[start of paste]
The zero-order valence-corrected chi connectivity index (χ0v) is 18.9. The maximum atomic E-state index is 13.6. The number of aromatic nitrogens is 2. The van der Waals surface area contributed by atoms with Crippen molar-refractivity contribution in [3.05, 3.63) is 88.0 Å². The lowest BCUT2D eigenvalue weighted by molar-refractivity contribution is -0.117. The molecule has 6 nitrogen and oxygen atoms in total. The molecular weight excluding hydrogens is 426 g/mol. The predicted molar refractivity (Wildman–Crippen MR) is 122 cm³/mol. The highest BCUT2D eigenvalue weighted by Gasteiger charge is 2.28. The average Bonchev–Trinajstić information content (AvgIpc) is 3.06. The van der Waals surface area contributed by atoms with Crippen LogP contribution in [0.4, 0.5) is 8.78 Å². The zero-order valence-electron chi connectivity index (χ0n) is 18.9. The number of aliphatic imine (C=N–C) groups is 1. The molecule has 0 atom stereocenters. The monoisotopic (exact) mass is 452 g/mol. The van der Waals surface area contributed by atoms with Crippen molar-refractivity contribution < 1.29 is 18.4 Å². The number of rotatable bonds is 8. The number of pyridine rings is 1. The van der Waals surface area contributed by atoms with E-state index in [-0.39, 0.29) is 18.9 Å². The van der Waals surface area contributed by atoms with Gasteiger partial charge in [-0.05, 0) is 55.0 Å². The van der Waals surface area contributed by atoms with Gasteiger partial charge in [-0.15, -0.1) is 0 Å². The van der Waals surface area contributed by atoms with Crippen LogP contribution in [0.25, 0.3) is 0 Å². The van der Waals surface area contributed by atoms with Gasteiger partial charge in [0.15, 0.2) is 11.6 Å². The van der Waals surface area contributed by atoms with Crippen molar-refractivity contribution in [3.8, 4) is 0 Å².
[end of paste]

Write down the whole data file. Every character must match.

The zero-order valence-corrected chi connectivity index (χ0v) is 18.9. The maximum atomic E-state index is 13.6. The number of aromatic nitrogens is 2. The van der Waals surface area contributed by atoms with Crippen molar-refractivity contribution in [3.05, 3.63) is 88.0 Å². The lowest BCUT2D eigenvalue weighted by molar-refractivity contribution is -0.117. The molecule has 6 nitrogen and oxygen atoms in total. The molecular weight excluding hydrogens is 426 g/mol. The predicted molar refractivity (Wildman–Crippen MR) is 122 cm³/mol. The highest BCUT2D eigenvalue weighted by Gasteiger charge is 2.28. The average Bonchev–Trinajstić information content (AvgIpc) is 3.06. The van der Waals surface area contributed by atoms with Crippen LogP contribution in [0.4, 0.5) is 8.78 Å². The zero-order valence-electron chi connectivity index (χ0n) is 18.9. The number of aliphatic imine (C=N–C) groups is 1. The molecule has 0 atom stereocenters. The monoisotopic (exact) mass is 452 g/mol. The van der Waals surface area contributed by atoms with Crippen molar-refractivity contribution < 1.29 is 18.4 Å². The number of rotatable bonds is 8. The number of pyridine rings is 1. The van der Waals surface area contributed by atoms with E-state index in [-0.39, 0.29) is 18.9 Å². The van der Waals surface area contributed by atoms with Gasteiger partial charge in [-0.05, 0) is 55.0 Å². The van der Waals surface area contributed by atoms with Gasteiger partial charge in [-0.15, -0.1) is 0 Å². The van der Waals surface area contributed by atoms with Crippen LogP contribution in [0.25, 0.3) is 0 Å². The van der Waals surface area contributed by atoms with Gasteiger partial charge in [0.15, 0.2) is 11.6 Å². The van der Waals surface area contributed by atoms with Crippen molar-refractivity contribution in [3.8, 4) is 0 Å².